An Indonesian court decision that sentenced teachers Ferdinand Tjiong and Neil Bantleman to ten years in jail for child abuse has been overturned.
Canadian educator Bantelman and teacher assistant Tjion worked at the Jakarta Intercultural School where they were accused of having perpetrated child abuse.
“Can you imagine, in jail for 13 months without any evidence,” Bantleman’s laywer said confirming that the court overturned the conviction.
“This is totally about justice. This is now back on the clear road, there is no doubt, there was no evidence from the beginning.”
The South Jakarta District Court sentenced them to ten years in jail and a 100 million rupiah ($7,600) fine in April, 2014 for abusing two preschool-aged boys at the Jakarta Intercultural School (JIS) kindergarten.
“We’ll continue to fight and appeal until the truth comes out, and the truth is that Ferdi and I never abused those kids,” Bantleman stated following his conviction verdict.
His wife said at the time of his sentence that the case was a:
“[M]alicious make-believe story with a multi-million-dollar price tag. The decision of the judges to imprison two innocent men, with no evidence at all is truly cruel, inhumane and heartless,” she said.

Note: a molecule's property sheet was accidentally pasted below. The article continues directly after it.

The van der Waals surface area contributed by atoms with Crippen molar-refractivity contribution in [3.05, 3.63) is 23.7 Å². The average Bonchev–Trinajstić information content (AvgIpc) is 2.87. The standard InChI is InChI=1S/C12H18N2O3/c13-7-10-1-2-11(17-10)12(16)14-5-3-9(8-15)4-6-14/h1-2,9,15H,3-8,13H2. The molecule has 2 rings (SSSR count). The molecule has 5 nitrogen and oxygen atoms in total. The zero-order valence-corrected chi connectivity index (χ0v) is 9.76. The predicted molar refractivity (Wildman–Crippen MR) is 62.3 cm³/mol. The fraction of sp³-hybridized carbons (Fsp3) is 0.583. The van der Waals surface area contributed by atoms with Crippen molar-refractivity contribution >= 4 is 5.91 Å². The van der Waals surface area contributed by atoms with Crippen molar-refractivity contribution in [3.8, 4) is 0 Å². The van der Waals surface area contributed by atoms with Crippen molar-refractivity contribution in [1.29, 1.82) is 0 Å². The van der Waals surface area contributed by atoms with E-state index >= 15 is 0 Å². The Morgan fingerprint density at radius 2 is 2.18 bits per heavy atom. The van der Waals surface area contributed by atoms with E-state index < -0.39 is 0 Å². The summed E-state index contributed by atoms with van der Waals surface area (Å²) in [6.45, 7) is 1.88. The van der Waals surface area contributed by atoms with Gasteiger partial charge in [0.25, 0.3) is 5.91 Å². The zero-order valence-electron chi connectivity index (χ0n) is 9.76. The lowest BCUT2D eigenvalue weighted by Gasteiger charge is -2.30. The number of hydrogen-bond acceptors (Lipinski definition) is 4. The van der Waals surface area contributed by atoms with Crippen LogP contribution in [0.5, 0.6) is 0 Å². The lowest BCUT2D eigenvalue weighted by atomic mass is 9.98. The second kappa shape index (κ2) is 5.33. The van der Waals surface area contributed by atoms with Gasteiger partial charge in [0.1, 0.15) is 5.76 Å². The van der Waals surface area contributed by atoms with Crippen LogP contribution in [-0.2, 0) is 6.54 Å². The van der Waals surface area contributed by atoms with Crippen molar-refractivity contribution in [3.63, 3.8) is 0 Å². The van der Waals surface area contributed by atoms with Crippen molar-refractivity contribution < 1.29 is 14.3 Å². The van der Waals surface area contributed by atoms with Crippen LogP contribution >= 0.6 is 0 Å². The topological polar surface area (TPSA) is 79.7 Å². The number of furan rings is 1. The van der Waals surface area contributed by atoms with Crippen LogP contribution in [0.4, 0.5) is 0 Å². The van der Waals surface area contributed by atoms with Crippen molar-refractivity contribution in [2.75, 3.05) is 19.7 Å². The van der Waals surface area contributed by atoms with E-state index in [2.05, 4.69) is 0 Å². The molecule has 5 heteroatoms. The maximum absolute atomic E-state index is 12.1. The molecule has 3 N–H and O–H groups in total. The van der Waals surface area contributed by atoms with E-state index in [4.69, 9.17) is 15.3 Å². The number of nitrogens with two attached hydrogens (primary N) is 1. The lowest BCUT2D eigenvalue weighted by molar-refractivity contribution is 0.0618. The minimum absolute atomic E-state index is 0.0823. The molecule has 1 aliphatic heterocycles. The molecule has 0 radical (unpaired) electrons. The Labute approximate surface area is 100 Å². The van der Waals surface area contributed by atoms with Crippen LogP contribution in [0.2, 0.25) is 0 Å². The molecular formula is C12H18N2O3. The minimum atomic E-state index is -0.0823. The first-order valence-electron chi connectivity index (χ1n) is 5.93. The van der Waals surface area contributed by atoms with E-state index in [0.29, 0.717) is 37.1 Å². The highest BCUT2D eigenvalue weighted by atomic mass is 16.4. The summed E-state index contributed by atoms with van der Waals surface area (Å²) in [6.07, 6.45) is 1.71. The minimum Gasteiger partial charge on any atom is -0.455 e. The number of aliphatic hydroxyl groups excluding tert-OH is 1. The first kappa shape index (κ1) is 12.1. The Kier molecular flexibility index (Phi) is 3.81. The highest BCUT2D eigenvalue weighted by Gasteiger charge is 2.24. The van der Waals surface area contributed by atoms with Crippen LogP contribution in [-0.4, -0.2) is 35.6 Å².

The controversial case was “fraught with irregularities and put the country’s justice system under the spotlight,“ Reuters reports.
Immediately after the 10-year sentence was announced, Canada called for due process to be followed while the UK highlighted irregularities in case.
The allegations submitted during the original court proceeding referred to magic stones and blue water, while medical evidence confirmed no signs of child abuse, Tom Allard of The Sydney Morning Herald explains.
As the case unfolded, evidence of an elaborate hoax grew as one of the children’s lawyers pressed for civil damages of several million rupiah was detained on corruption charges for an unrelated case.
The caused outrage among the international community due to the lack of transparency during the trial and the lack of compelling evidence.
The case was in the spotlight and closely watched by Jakarta-based international diplomats, many of whom send their children to JIS, which was co-founded by the US, Australian and British embassies.
Hotman Paris Hutapea, the pair’s lawyer, confirmed the release of the innocent men:
“Yes, that’s correct: the ruling is overturned and they must be released from jail immediately.”
The Jakarta Intercultural School was founded in 1951 and has students of sixty different nationalities and educators and other officials of twenty. The international private school was established for the children of expatriates living in Jakarta.